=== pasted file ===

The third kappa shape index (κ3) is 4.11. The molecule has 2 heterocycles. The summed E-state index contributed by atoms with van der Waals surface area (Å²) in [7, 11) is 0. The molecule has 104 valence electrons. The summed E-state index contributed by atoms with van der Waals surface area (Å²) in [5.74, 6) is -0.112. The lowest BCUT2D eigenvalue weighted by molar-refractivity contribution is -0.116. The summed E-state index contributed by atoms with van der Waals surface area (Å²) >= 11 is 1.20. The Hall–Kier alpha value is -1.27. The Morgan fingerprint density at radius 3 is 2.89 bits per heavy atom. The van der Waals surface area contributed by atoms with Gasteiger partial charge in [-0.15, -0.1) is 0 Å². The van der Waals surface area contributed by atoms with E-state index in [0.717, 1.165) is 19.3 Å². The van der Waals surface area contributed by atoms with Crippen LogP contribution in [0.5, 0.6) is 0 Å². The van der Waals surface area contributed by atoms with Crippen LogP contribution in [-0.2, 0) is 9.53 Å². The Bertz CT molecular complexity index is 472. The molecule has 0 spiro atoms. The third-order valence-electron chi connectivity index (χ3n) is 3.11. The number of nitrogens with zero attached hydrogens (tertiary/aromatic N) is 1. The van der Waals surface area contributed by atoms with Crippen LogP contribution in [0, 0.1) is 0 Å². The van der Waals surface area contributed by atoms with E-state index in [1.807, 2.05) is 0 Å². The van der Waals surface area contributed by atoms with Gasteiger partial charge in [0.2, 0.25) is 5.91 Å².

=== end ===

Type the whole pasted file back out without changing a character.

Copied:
The third kappa shape index (κ3) is 4.11. The molecule has 2 heterocycles. The summed E-state index contributed by atoms with van der Waals surface area (Å²) in [7, 11) is 0. The molecule has 104 valence electrons. The summed E-state index contributed by atoms with van der Waals surface area (Å²) in [5.74, 6) is -0.112. The lowest BCUT2D eigenvalue weighted by molar-refractivity contribution is -0.116. The summed E-state index contributed by atoms with van der Waals surface area (Å²) >= 11 is 1.20. The Hall–Kier alpha value is -1.27. The Morgan fingerprint density at radius 3 is 2.89 bits per heavy atom. The van der Waals surface area contributed by atoms with Gasteiger partial charge in [-0.15, -0.1) is 0 Å². The van der Waals surface area contributed by atoms with E-state index in [0.717, 1.165) is 19.3 Å². The van der Waals surface area contributed by atoms with Crippen LogP contribution in [0.5, 0.6) is 0 Å². The van der Waals surface area contributed by atoms with Crippen LogP contribution in [-0.2, 0) is 9.53 Å². The Bertz CT molecular complexity index is 472. The molecule has 0 spiro atoms. The third-order valence-electron chi connectivity index (χ3n) is 3.11. The number of nitrogens with zero attached hydrogens (tertiary/aromatic N) is 1. The van der Waals surface area contributed by atoms with Crippen LogP contribution in [0, 0.1) is 0 Å². The van der Waals surface area contributed by atoms with E-state index in [1.807, 2.05) is 0 Å². The van der Waals surface area contributed by atoms with Gasteiger partial charge in [0.2, 0.25) is 5.91 Å².